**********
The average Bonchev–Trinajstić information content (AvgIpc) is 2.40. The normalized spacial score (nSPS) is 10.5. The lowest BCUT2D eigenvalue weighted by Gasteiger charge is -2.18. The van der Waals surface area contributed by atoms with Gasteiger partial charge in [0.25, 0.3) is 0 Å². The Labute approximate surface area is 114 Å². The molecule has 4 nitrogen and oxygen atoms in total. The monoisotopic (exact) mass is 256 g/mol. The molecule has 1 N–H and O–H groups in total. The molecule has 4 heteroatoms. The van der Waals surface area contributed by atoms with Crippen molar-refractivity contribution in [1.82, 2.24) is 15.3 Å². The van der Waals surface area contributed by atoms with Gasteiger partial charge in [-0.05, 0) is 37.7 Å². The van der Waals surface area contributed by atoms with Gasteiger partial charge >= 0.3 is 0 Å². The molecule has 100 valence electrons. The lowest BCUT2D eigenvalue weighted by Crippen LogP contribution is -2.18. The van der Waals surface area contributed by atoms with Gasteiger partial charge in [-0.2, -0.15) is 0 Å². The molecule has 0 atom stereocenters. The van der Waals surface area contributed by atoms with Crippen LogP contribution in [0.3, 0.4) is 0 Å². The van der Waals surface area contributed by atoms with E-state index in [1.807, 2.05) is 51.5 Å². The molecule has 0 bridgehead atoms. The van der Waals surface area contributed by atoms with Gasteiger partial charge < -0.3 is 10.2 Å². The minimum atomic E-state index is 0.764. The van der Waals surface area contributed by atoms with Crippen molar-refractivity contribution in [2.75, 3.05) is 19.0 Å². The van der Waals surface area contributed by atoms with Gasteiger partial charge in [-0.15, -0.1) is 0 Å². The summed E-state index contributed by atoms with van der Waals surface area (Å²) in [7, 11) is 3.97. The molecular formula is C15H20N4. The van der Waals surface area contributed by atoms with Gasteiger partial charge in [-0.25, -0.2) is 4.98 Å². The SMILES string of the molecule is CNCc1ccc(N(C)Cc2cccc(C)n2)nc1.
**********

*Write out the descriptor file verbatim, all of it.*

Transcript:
The average Bonchev–Trinajstić information content (AvgIpc) is 2.40. The normalized spacial score (nSPS) is 10.5. The lowest BCUT2D eigenvalue weighted by Gasteiger charge is -2.18. The van der Waals surface area contributed by atoms with Gasteiger partial charge in [0.25, 0.3) is 0 Å². The Labute approximate surface area is 114 Å². The molecule has 4 nitrogen and oxygen atoms in total. The monoisotopic (exact) mass is 256 g/mol. The molecule has 1 N–H and O–H groups in total. The molecule has 4 heteroatoms. The van der Waals surface area contributed by atoms with Crippen molar-refractivity contribution in [1.82, 2.24) is 15.3 Å². The van der Waals surface area contributed by atoms with Gasteiger partial charge in [-0.05, 0) is 37.7 Å². The van der Waals surface area contributed by atoms with Gasteiger partial charge >= 0.3 is 0 Å². The molecule has 100 valence electrons. The lowest BCUT2D eigenvalue weighted by Crippen LogP contribution is -2.18. The van der Waals surface area contributed by atoms with Gasteiger partial charge in [-0.2, -0.15) is 0 Å². The molecule has 0 atom stereocenters. The van der Waals surface area contributed by atoms with Crippen LogP contribution in [0.3, 0.4) is 0 Å². The van der Waals surface area contributed by atoms with E-state index in [1.807, 2.05) is 51.5 Å². The molecule has 0 bridgehead atoms. The van der Waals surface area contributed by atoms with Gasteiger partial charge < -0.3 is 10.2 Å². The minimum atomic E-state index is 0.764. The van der Waals surface area contributed by atoms with Crippen molar-refractivity contribution in [2.75, 3.05) is 19.0 Å². The van der Waals surface area contributed by atoms with Gasteiger partial charge in [-0.15, -0.1) is 0 Å². The summed E-state index contributed by atoms with van der Waals surface area (Å²) in [7, 11) is 3.97. The molecular formula is C15H20N4. The van der Waals surface area contributed by atoms with Gasteiger partial charge in [-0.25, -0.2) is 4.98 Å². The SMILES string of the molecule is CNCc1ccc(N(C)Cc2cccc(C)n2)nc1.